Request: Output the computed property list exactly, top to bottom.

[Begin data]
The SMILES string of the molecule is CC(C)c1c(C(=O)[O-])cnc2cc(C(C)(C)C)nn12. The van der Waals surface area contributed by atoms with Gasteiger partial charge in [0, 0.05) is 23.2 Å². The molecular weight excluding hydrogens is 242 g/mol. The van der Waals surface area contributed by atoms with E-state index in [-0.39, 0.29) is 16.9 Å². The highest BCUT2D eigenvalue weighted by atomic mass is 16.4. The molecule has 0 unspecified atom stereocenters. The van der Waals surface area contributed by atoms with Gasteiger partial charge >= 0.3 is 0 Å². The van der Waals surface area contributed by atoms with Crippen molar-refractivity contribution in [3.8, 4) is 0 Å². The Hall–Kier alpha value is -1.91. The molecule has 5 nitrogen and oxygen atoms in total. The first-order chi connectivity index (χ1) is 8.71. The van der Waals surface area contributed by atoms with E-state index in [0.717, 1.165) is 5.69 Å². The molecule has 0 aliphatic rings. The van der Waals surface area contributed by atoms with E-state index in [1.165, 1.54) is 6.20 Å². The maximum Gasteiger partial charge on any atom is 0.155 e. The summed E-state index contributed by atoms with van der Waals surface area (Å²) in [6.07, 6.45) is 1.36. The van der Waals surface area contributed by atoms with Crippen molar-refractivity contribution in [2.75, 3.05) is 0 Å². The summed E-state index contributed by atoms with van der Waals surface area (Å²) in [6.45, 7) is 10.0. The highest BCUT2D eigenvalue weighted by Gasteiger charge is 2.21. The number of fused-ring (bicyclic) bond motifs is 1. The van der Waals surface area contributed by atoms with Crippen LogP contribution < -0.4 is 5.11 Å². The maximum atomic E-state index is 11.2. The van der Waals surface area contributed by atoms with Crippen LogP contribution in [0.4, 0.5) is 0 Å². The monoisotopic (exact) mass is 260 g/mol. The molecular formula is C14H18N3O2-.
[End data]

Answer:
The SMILES string of the molecule is CC(C)c1c(C(=O)[O-])cnc2cc(C(C)(C)C)nn12. The van der Waals surface area contributed by atoms with Gasteiger partial charge in [0, 0.05) is 23.2 Å². The molecular weight excluding hydrogens is 242 g/mol. The van der Waals surface area contributed by atoms with E-state index in [-0.39, 0.29) is 16.9 Å². The highest BCUT2D eigenvalue weighted by atomic mass is 16.4. The molecule has 0 unspecified atom stereocenters. The van der Waals surface area contributed by atoms with Gasteiger partial charge >= 0.3 is 0 Å². The van der Waals surface area contributed by atoms with Crippen molar-refractivity contribution in [3.8, 4) is 0 Å². The Hall–Kier alpha value is -1.91. The molecule has 5 nitrogen and oxygen atoms in total. The first-order chi connectivity index (χ1) is 8.71. The van der Waals surface area contributed by atoms with E-state index in [0.717, 1.165) is 5.69 Å². The molecule has 0 aliphatic rings. The van der Waals surface area contributed by atoms with E-state index in [1.165, 1.54) is 6.20 Å². The maximum Gasteiger partial charge on any atom is 0.155 e. The summed E-state index contributed by atoms with van der Waals surface area (Å²) in [6.07, 6.45) is 1.36. The van der Waals surface area contributed by atoms with Crippen molar-refractivity contribution in [2.75, 3.05) is 0 Å². The summed E-state index contributed by atoms with van der Waals surface area (Å²) in [6.45, 7) is 10.0. The highest BCUT2D eigenvalue weighted by Gasteiger charge is 2.21. The number of fused-ring (bicyclic) bond motifs is 1. The van der Waals surface area contributed by atoms with Crippen LogP contribution < -0.4 is 5.11 Å². The maximum atomic E-state index is 11.2. The van der Waals surface area contributed by atoms with Crippen LogP contribution in [0.4, 0.5) is 0 Å². The monoisotopic (exact) mass is 260 g/mol. The molecular formula is C14H18N3O2-.